Chapter 2: The Chemistry and Energy of Life
Terms in this set (63)
Binding of one substance or structure to another, as in a cell binding to its extracellular matrix.
Of a molecule, having both hydrophilic and hydrophobic regions.
A synthetic reaction in which simple molecules are linked to form more complex ones; requires an input of energy and captures it in the chemical bonds that are formed. (Contrast with catabolic reaction.)
A negatively charged ion. (Contrast with cation.)
The smallest unit of a chemical element. Consists of a nucleus and one or more electrons.
The number of protons in the nucleus of an atom; also equals the number of electrons around the neutral atom. Determines the chemical properties of the atom.
A structure that is two layers in thickness. In biology, most often refers to the phospholipid bilayer of membranes. (See phospholipid bilayer.)
A model for atomic structure that depicts the atom as largely empty space, with a central nucleus surrounded by electrons in orbits, or electron shells, at various distances from the nucleus.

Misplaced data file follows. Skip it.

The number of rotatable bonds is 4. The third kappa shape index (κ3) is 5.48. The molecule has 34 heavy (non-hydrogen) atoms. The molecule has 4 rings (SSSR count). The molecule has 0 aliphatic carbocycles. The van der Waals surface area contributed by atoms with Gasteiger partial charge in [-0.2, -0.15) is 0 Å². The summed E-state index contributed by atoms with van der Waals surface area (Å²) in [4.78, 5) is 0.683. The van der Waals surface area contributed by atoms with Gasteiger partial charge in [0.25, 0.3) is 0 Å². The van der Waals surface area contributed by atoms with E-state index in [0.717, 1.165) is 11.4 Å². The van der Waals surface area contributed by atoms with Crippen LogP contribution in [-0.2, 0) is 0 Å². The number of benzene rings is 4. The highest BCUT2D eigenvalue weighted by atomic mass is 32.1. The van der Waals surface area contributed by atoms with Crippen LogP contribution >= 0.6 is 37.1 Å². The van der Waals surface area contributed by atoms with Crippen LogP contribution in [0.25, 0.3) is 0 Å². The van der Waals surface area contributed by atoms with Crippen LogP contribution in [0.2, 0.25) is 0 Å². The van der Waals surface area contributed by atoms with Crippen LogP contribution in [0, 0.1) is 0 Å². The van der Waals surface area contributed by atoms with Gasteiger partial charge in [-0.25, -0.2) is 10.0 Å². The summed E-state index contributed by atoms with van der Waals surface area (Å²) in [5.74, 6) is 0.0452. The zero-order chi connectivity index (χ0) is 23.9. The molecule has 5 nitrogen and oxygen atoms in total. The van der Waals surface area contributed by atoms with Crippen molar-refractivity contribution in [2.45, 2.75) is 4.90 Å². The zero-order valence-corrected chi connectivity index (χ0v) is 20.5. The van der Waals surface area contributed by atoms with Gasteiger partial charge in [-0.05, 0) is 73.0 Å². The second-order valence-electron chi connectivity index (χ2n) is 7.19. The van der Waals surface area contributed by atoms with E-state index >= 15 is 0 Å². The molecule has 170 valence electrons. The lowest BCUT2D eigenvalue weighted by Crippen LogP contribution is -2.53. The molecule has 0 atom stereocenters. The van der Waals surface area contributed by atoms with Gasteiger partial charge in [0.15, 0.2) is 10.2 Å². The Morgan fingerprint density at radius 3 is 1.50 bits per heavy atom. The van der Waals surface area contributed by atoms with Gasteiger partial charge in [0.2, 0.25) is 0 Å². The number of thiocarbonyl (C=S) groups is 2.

Organic compounds containing carbon, hydrogen, and oxygen in the ratio 1:2:1 (i.e., with the general formula CnH2nOn). Common examples are sugars, starch, and cellulose.
A synthetic reaction in which complex molecules are broken down into simpler ones and energy is released. (Contrast with anabolic reaction.)
An ion with one or more positive charges. (Contrast with anion.)
An attractive force stably linking two atoms.
The change in the composition or distribution of atoms of a substance with consequent alterations in properties.
The tendency of molecules (or any substances) to stick together.
A chemical reaction in which two molecules become connected by a covalent bond and a molecule of water is released (AH + BOH â†' AB + H2O.) (Contrast with hydrolysis reaction.)
Chemical bond based on the sharing of electrons between two atoms.
A carbohydrate made up of two monosaccharides (simple sugars).
A subatomic particle outside the nucleus carrying a negative charge and very little mass.
The tendency of an atom to attract electrons when it occurs as part of a compound.
The region surrounding the atomic nucleus at a fixed energy level in which electrons orbit.
A substance that cannot be converted to simpler substances by ordinary chemical means.
A measure of the degree of disorder in any system. Spontaneous reactions in a closed system are always accompanied by an increase in entropy.